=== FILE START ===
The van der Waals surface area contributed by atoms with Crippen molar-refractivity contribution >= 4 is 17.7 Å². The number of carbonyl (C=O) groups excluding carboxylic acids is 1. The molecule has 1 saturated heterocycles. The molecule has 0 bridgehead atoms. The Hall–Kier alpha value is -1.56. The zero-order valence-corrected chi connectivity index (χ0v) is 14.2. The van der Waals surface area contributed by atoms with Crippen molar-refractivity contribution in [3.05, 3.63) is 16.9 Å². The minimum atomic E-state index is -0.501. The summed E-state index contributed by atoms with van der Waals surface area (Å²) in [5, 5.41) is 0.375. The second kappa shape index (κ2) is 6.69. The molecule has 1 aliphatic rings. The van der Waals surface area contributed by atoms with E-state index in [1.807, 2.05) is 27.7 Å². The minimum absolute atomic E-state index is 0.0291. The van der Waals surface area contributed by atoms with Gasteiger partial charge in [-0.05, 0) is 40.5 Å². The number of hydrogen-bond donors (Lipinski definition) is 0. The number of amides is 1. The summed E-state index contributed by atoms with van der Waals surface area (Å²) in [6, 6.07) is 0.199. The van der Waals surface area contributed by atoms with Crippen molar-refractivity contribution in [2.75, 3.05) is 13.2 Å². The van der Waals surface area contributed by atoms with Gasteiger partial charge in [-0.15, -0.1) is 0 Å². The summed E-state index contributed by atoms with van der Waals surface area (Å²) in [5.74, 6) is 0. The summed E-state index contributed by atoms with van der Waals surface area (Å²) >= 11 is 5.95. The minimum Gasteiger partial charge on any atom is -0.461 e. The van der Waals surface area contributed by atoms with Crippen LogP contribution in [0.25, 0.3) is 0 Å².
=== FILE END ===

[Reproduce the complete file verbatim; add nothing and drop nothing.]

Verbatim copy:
The van der Waals surface area contributed by atoms with Crippen molar-refractivity contribution >= 4 is 17.7 Å². The number of carbonyl (C=O) groups excluding carboxylic acids is 1. The molecule has 1 saturated heterocycles. The molecule has 0 bridgehead atoms. The Hall–Kier alpha value is -1.56. The zero-order valence-corrected chi connectivity index (χ0v) is 14.2. The van der Waals surface area contributed by atoms with Crippen molar-refractivity contribution in [3.05, 3.63) is 16.9 Å². The minimum atomic E-state index is -0.501. The summed E-state index contributed by atoms with van der Waals surface area (Å²) in [5, 5.41) is 0.375. The second kappa shape index (κ2) is 6.69. The molecule has 1 aliphatic rings. The van der Waals surface area contributed by atoms with E-state index in [1.807, 2.05) is 27.7 Å². The minimum absolute atomic E-state index is 0.0291. The van der Waals surface area contributed by atoms with Gasteiger partial charge in [-0.05, 0) is 40.5 Å². The number of hydrogen-bond donors (Lipinski definition) is 0. The number of amides is 1. The summed E-state index contributed by atoms with van der Waals surface area (Å²) in [6, 6.07) is 0.199. The van der Waals surface area contributed by atoms with Crippen molar-refractivity contribution in [2.75, 3.05) is 13.2 Å². The van der Waals surface area contributed by atoms with Gasteiger partial charge in [-0.15, -0.1) is 0 Å². The summed E-state index contributed by atoms with van der Waals surface area (Å²) in [5.74, 6) is 0. The summed E-state index contributed by atoms with van der Waals surface area (Å²) >= 11 is 5.95. The minimum Gasteiger partial charge on any atom is -0.461 e. The van der Waals surface area contributed by atoms with Crippen LogP contribution in [0.25, 0.3) is 0 Å².